It's a very strange-looking vehicle. I can't say I like it, or dislike it. I'm more right down the middle with this thing. On one hand, I think it's cool looking, and would make a nice Chaos vehicle, or even some crazy demon-hunter contraption from the Ordo Malleus. It could maybe pass for an Adeptus Mechanicus vehicle too. On the other hand, I look at it, and just think that the main turret is too small, and out of scale for the rest of the thing. Personally, I'm more of a tracked, or wheeled vehicle enthusiast, when it comes to Warhammer 40k too. Others mileage will vary I'm certain.
By design, I guess this thing is supposed to carry the troops underneath the belly, and there's supposed to be an add-on piece, to model this in more detail to be released at a later date. They call this variation version the MK.1. I saw an early picture of it, and it looked strange. Then again, there's a lot of strange 40k stuff out there, so this wouldn't be the first, and definitely won't be the last.
This is a full resin kit, so it's very detailed. Unlike most resin kits I've seen before, they even take the time to imprint each sprue with their logo, and a letter defining what part spure it is. I thought that was a neat touch, it's something you don't see anyone else doing. Cleanup wasn't too bad, but there's a lot of flash to clean up on the sprues, and from the pieces in general. It was mostly that really thin, film-like flash, not the thick annoying kind. Aside from that, the level of detail of each piece is crisp, which is expected from a high-quality resin kit.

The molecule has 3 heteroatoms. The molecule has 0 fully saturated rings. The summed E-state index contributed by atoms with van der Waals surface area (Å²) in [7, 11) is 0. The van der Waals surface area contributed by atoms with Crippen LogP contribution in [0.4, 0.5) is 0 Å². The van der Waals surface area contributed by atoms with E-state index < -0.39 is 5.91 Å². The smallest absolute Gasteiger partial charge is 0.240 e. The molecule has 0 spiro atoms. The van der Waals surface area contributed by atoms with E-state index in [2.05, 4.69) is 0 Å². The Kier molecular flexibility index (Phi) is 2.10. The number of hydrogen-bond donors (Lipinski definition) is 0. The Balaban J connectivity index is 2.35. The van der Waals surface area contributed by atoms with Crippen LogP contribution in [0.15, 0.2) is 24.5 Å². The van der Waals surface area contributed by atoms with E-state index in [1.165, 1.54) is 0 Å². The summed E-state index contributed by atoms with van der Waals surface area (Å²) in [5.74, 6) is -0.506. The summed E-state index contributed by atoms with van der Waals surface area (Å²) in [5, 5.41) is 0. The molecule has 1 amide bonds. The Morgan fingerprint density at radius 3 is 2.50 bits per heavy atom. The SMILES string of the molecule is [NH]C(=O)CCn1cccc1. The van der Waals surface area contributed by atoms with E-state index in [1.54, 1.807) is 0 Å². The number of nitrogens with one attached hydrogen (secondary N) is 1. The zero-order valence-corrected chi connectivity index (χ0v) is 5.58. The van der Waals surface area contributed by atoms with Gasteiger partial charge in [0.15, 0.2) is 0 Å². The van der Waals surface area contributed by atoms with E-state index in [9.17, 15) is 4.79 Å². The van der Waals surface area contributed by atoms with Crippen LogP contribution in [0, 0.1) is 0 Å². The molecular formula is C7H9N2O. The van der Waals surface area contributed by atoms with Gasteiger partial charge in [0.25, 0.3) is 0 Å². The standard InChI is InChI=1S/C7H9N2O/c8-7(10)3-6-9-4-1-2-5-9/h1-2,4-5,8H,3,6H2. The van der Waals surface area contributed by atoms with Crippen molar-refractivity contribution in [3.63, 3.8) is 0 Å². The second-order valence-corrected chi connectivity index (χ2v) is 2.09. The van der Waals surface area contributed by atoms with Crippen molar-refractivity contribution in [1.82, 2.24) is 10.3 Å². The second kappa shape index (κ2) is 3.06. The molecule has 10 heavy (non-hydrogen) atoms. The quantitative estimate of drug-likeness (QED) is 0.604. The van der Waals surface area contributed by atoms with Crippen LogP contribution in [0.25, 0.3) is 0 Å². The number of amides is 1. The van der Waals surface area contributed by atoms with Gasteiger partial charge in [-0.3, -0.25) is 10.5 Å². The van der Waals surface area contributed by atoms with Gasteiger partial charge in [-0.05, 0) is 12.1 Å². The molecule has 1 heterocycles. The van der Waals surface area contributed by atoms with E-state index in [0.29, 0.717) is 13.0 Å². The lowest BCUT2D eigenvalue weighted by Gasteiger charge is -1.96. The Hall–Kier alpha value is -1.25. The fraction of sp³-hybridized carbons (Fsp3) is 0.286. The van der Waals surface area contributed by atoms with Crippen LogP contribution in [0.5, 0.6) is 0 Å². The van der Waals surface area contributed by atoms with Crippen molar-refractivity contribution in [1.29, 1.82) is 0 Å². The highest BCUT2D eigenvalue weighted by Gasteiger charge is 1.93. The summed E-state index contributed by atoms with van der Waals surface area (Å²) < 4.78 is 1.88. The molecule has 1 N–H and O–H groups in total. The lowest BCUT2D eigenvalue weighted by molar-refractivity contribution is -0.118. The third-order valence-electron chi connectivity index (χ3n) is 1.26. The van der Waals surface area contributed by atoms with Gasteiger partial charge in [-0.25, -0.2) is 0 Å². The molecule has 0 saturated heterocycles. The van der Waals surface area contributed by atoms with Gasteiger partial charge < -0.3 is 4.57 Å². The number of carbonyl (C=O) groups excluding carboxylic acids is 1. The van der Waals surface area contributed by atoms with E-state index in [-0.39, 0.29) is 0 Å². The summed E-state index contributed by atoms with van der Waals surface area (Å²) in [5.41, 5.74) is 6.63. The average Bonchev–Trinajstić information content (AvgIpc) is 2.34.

Assembly wasn't tough, as they include some really nice instructions. Combine the marking of the sprues, and nice instructions together, and it couldn't be easier to assemble. The only hard part is getting the legs right, as some of these single pieces are very thin, and even once you combine them all together to create the legs, they still seam a bit frail. This is one of those models, which you might need to be careful with transporting around, and handling a lot once assembled. I also have the feeling that it won't take much to break the legs free from the body, if you don't opt to pin them during assembly.
Price-wise you're looking at about $43 USD for the Stalker. That's the only price I could find for a pre-order on it from an online retailer here in the US, because I don't think it has been officially released just yet. That's reasonable, considering it is an all resin kit. Once it's built the Stalker ends up about the size of a GW Predator tank, only a little thinner and a bit longer, but if you count the legs, it takes up about the same size footprint.
Scenic resin bases is what put Micro-Art Studios on the map to begin with. Their BattleBases line of scenic resin bases, are some of the nicest that money can buy, and at present I believe they have the largest selection anywhere of scenic resin bases for miniatures in general. At their webstore I counted 181 entries! That's insane, and almost hard to believe there's that many products, but there is. They rarely slow down either, it seams there's a new BattleBase product popping up every time I turn around.
One of the newest additions to the line are the Bio-Tech bases. At first glance I'm totally reminded of the bio-mechanical mayhem that could only have came from the mind, of none other than Swiss artist/set designer extraordinaire H.R. Giger. There's no denying that the Bio-Tech bases are totally inspired by H.R. Giger's bio-mechanical, and somewhat Gothic/nightmarish artistic style.